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Many Severe Psoriasis Patients Undertreated

Education needed to ensure patients offered appropriate treatments

MONDAY, July 7 (HealthDay News) -- Nearly 40 percent of severe psoriasis patients are treated with only topical agents, according to the results of a cross-sectional survey of dermatologists published in the June issue of the Journal of the American Academy of Dermatology.

Vaishali Patel, of Amgen Inc., in Thousand Oaks, Calif., and colleagues interviewed 90 actively practicing general dermatologists who were treating 10 or more patients with psoriasis monthly, and reviewed up to 10 charts for each physician. Self-reported use of biologics and documented use of biologics was recorded and compared with ratings of psoriasis severity.

By self-report, dermatologists used topical treatments in 37 percent of patients with severe psoriasis and 47 percent of patients with moderate disease. Similarly, dermatologists reported prescribing biologic therapy to 41 percent of patients with severe disease and 19 percent of patients with moderate disease. Dermatologists self-report higher use of biologics compared to what patients with severe psoriasis actually received. The investigators found that 39 percent of patients with severe psoriasis were felt to be inadequately controlled.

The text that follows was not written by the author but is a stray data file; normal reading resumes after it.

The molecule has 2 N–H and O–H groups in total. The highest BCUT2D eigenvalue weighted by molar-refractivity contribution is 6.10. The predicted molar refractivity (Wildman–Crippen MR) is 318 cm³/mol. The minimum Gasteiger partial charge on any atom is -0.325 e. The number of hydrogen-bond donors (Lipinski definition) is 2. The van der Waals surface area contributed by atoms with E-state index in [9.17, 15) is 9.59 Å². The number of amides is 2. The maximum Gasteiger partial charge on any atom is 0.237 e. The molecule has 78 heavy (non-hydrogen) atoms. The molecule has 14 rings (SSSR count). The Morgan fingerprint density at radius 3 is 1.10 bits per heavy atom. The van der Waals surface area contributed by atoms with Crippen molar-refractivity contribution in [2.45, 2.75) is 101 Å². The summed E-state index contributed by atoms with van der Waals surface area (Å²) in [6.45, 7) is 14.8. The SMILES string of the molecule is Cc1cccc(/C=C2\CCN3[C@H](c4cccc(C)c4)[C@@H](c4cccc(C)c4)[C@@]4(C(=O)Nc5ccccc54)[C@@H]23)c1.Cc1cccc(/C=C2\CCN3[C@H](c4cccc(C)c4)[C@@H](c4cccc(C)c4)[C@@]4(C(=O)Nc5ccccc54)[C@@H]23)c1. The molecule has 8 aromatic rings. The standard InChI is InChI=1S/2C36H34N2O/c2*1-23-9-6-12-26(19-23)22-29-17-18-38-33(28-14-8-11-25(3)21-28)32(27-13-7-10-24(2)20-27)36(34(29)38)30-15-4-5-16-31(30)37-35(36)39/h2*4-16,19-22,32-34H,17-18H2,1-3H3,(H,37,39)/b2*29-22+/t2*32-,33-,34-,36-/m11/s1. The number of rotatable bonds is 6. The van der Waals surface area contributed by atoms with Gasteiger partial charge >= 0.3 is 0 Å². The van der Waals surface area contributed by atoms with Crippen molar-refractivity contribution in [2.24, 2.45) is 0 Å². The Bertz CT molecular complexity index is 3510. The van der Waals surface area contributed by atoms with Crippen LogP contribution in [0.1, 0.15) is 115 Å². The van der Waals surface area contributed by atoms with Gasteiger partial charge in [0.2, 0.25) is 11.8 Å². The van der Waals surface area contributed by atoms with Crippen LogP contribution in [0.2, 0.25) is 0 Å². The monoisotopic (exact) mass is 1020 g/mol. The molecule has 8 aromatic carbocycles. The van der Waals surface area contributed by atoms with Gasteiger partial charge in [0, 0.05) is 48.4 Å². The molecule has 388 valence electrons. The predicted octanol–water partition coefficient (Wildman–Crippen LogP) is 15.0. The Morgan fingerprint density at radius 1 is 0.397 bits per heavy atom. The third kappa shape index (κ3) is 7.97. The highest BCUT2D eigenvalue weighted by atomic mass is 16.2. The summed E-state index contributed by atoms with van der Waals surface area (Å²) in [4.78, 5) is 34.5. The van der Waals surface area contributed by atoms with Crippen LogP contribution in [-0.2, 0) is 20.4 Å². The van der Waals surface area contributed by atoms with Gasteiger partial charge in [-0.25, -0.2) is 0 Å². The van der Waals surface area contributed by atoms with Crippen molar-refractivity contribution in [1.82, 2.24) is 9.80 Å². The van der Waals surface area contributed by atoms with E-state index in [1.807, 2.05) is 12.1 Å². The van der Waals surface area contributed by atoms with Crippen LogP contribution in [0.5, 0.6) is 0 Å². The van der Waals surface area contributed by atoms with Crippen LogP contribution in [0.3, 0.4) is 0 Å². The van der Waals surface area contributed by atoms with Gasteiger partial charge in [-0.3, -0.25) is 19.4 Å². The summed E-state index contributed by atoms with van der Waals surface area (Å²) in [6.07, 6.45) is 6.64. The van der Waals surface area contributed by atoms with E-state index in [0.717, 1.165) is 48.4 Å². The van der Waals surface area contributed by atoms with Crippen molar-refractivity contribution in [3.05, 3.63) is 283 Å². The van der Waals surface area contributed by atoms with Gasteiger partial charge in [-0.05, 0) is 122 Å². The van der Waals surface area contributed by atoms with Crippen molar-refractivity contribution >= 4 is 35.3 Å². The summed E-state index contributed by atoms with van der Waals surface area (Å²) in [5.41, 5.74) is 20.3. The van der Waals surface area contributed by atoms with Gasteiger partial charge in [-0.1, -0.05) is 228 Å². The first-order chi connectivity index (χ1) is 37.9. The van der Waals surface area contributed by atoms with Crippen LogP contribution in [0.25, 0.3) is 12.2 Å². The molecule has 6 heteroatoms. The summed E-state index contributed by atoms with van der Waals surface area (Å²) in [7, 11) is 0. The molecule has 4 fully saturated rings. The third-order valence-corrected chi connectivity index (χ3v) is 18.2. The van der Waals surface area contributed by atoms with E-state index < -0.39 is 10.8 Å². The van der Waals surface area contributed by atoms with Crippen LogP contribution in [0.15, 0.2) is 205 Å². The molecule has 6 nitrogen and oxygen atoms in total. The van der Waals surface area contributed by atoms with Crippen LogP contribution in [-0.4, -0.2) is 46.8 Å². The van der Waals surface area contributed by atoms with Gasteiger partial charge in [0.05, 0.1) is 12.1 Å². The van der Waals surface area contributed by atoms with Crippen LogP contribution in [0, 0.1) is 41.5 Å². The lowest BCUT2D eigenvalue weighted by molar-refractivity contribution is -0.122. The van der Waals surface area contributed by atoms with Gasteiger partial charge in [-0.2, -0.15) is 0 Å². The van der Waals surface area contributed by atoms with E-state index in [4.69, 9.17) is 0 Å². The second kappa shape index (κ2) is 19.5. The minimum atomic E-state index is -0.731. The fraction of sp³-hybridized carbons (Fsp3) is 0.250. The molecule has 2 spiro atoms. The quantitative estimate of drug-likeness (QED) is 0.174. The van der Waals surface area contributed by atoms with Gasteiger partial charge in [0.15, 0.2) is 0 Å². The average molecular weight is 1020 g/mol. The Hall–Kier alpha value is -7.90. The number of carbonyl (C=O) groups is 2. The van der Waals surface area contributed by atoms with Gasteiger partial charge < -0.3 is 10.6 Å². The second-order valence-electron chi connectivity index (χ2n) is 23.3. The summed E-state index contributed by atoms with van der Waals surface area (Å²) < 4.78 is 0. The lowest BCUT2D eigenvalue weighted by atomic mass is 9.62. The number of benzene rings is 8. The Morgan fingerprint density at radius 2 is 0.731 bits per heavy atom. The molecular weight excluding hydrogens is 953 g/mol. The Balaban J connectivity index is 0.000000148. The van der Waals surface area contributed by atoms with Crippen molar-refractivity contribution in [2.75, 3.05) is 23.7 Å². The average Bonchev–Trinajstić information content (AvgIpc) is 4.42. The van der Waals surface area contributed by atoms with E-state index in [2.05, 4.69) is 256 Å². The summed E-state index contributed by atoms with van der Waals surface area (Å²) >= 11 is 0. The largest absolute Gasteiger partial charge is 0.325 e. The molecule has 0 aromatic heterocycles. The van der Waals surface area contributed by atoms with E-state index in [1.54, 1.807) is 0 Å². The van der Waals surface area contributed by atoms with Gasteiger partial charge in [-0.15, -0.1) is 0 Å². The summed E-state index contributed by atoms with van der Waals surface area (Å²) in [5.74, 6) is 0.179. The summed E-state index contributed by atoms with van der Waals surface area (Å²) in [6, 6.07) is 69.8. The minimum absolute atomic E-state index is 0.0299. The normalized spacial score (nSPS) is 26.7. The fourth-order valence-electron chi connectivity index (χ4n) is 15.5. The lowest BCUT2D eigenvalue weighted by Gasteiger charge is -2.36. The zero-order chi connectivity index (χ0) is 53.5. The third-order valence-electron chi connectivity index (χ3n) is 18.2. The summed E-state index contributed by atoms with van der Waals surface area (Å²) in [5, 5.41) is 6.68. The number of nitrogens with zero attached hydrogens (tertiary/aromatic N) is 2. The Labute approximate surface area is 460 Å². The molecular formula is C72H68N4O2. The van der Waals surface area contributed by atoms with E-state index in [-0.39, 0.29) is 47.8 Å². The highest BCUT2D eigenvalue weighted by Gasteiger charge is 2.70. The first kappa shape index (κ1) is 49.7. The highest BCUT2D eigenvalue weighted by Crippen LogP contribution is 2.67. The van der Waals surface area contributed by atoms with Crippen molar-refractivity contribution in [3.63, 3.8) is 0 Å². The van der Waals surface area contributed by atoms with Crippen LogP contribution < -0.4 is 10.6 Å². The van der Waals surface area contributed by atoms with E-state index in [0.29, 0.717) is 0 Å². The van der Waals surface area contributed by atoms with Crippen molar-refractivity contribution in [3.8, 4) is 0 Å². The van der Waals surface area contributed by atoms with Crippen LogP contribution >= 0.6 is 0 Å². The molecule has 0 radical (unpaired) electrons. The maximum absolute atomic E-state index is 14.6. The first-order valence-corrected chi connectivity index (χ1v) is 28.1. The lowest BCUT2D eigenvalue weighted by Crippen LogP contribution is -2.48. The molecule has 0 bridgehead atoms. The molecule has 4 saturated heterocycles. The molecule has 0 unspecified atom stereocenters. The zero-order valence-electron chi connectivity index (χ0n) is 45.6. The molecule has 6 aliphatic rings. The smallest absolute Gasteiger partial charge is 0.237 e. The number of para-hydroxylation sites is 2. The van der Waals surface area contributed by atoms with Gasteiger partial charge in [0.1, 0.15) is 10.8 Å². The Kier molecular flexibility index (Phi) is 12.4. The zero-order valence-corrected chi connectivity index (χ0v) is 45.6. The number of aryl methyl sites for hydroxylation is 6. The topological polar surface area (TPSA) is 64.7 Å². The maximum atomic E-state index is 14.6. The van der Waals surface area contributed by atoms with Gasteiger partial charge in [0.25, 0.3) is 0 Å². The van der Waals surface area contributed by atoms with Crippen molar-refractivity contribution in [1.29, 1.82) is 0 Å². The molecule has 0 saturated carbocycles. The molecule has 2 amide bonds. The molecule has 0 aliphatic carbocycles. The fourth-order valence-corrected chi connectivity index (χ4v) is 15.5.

"The use of topical therapy alone for patients with severe psoriasis is high in light of dermatologists reporting that 18 percent of all of their patients with psoriasis have unstable or deteriorating disease progression and 39 percent of their patients with severe and 26 percent with moderate disease are inadequately controlled on therapy," the authors write. "Awareness-raising efforts regarding these treatment patterns among dermatologists may close this gap in treatment."

The study was supported by Amgen. Several of the study authors report financial relationships with Amgen and other pharmaceutical companies.

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